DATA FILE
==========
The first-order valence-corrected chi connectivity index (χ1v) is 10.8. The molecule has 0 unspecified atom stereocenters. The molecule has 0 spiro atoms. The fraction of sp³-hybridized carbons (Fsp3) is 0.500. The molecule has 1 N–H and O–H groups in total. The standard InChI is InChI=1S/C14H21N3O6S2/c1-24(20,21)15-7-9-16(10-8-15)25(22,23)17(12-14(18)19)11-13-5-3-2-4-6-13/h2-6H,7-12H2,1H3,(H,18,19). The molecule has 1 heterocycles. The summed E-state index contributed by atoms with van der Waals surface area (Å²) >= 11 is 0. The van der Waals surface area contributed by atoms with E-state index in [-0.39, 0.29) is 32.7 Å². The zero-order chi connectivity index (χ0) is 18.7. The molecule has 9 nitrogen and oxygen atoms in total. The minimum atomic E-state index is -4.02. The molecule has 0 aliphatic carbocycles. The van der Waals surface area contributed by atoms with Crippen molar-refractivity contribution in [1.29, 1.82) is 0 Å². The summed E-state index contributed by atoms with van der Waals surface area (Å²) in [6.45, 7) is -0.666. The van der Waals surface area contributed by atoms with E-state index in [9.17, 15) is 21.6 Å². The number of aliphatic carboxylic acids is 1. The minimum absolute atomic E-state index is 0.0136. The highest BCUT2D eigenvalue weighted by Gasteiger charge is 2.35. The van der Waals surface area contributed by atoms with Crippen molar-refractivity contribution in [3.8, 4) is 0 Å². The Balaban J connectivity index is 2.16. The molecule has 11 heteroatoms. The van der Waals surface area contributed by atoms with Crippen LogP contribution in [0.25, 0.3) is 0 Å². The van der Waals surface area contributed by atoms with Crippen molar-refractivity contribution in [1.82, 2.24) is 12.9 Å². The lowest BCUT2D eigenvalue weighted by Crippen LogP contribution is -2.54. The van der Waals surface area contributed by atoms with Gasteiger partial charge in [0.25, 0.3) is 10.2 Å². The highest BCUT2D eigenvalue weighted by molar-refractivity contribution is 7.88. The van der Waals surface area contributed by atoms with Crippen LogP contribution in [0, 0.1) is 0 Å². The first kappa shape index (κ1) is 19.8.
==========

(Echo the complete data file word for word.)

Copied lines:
The first-order valence-corrected chi connectivity index (χ1v) is 10.8. The molecule has 0 unspecified atom stereocenters. The molecule has 0 spiro atoms. The fraction of sp³-hybridized carbons (Fsp3) is 0.500. The molecule has 1 N–H and O–H groups in total. The standard InChI is InChI=1S/C14H21N3O6S2/c1-24(20,21)15-7-9-16(10-8-15)25(22,23)17(12-14(18)19)11-13-5-3-2-4-6-13/h2-6H,7-12H2,1H3,(H,18,19). The molecule has 1 heterocycles. The summed E-state index contributed by atoms with van der Waals surface area (Å²) >= 11 is 0. The van der Waals surface area contributed by atoms with E-state index in [-0.39, 0.29) is 32.7 Å². The zero-order chi connectivity index (χ0) is 18.7. The molecule has 9 nitrogen and oxygen atoms in total. The minimum atomic E-state index is -4.02. The molecule has 0 aliphatic carbocycles. The van der Waals surface area contributed by atoms with Crippen molar-refractivity contribution in [1.29, 1.82) is 0 Å². The summed E-state index contributed by atoms with van der Waals surface area (Å²) in [6.45, 7) is -0.666. The van der Waals surface area contributed by atoms with E-state index in [9.17, 15) is 21.6 Å². The number of aliphatic carboxylic acids is 1. The minimum absolute atomic E-state index is 0.0136. The highest BCUT2D eigenvalue weighted by Gasteiger charge is 2.35. The van der Waals surface area contributed by atoms with Crippen molar-refractivity contribution in [3.8, 4) is 0 Å². The Balaban J connectivity index is 2.16. The molecule has 11 heteroatoms. The van der Waals surface area contributed by atoms with Crippen LogP contribution in [0.25, 0.3) is 0 Å². The van der Waals surface area contributed by atoms with Crippen molar-refractivity contribution in [1.82, 2.24) is 12.9 Å². The lowest BCUT2D eigenvalue weighted by Crippen LogP contribution is -2.54. The van der Waals surface area contributed by atoms with Gasteiger partial charge in [0.25, 0.3) is 10.2 Å². The highest BCUT2D eigenvalue weighted by molar-refractivity contribution is 7.88. The van der Waals surface area contributed by atoms with Crippen LogP contribution in [0, 0.1) is 0 Å². The first kappa shape index (κ1) is 19.8.